Vice President Mike Pence and Sen. Kamala Harris (D., Calif) will face off Wednesday night in Utah in the only vice presidential debate of the 2020 election.
The debate will look different, thanks to plastic barriers that have been installed between the candidates to prevent the potential spread of the coronavirus. The candidates will also be seated at separate tables a little more than 12 feet apart, according to the Commission on Presidential Debates.
Both Harris and Pence announced negative COVID-19 test results Tuesday. Some critics have called on Pence to self-quarantine due to his proximity to White House staffers who have contacted the virus, including President Donald Trump. But White House physician Jesse Taylor Schonau said in a statement that Pence didn’t have close contact with anyone who tested positive this week and “has remained healthy, without any COVID-19 symptoms.”
After Trump family members refused to wear masks while sitting in the audience of the first presidential debate last week (earning a strong rebuke by the debate’s moderator, Fox New anchor Chris Wallace), the commission said it will remove anyone who flouts the mask requirement Wednesday.
“You have to have a mask to get in this hall,” Frank Fahrenkopf, the cochair of the Commission on President Debates, said on CNN Wednesday morning. “If you get in the hall and take the mask off, you will be approached and asked to put the mask back on. If you don’t put the mask back on, you’ll be removed from the premises.”
The debate itself, which is scheduled to last 90 minutes, will be divided into nine different topics, each lasting about 10 minutes. Unlike in the first presidential debate, moderator Susan Page — the longtime Washington bureau chief for USA Today — hasn’t released the topics ahead of time.
The vice presidential debate will air commercial-free on all major broadcast networks and cable news channels to an expected TV audience of 40 to 45 million people (Pence’s 2016 debate against Virginia Sen. Tim Kaine drew a disappointing TV audience of 37.2 million people).
Here’s what you need to know ahead of the debate:
The vice presidential debate between Harris and Pence is scheduled to begin at 9 p.m. Eastern and last an hour and a half.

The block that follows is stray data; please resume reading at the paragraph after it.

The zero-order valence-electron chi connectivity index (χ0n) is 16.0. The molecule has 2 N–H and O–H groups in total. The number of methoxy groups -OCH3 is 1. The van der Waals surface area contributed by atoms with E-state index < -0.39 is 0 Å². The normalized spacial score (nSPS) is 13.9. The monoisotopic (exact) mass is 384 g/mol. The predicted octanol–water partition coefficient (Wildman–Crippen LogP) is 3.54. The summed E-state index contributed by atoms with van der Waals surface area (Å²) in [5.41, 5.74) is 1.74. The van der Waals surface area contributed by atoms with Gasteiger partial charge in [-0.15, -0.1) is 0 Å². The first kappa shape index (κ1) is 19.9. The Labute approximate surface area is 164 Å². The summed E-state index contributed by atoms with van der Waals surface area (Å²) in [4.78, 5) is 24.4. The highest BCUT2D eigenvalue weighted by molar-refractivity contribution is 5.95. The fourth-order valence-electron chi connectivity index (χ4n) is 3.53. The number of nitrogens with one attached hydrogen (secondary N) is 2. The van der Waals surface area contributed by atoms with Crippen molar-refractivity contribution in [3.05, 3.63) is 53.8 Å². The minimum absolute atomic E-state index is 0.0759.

The debate will air live on all major broadcast channels (ABC, CBS, Fox, NBC, PBS) and cable news networks (C-Span, CNN, MSNBC, Fox Business, Fox News). It will also be available to stream on a host of so-called “skinny” cable bundles, such as YouTube TV, Hulu + Live TV, AT&T Now, and FuboTV.
You can also stream the debate right here, courtesy of PBS:
Moderating the vice presidential debate is Susan Page, the longtime Washington bureau chief for USA Today and a cable news fixture probably best known for her regular appearances on shows like NBC’s Meet the Press and PBS’s Washington Week.
Page, 69, is the first print journalist selected by the Commission on Presidential Debates since then-Chicago Sun-Times editor James Hoge moderated the 1976 debate between Walter Mondale and Bob Dole, according to the Los Angeles Times.
Page said last week’s chaotic first presidential debate between Trump and Biden, which featured at least 128 interruptions by the president, inspired her to keep prepping for tonight’s faceoff.
“It didn’t change anything, but it kind of reinforced the idea that this is an event for which you have to be very, very prepared,” Page told (who else?) USA Today.
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Here are some recent stories about the 2020 election from The Philadelphia Inquirer:
The Trump and Biden campaigns have agreed to a total of three debates during the 2020 election. Two remain on the schedule, pending Trump’s health and whether he remains an infection risk after contracting COVID-19.
“I think if he still has COVID, we shouldn’t have a debate," Biden told reporters Tuesday night, noting his decision would be guided by doctors at the Cleveland Clinic, which is advising the commission. Trump said on Twitter Tuesday he planned on participating in the remaining debates.
Fahrenkopf said planning is underway for the final two presidential debates, but both events will depend on the president’s health status as he recovers from coronavirus.
“It’s going to depend on what the doctor’s say about [Trump’s] health,” Fahrenkopf said. “We’re concerned about our staff … we have a crew of about 65 people who work on these things. So it’s going to depend on what the medical evidence is and the advice we get on whether or not it’s safe to go forward.”
If they take place, the debates are: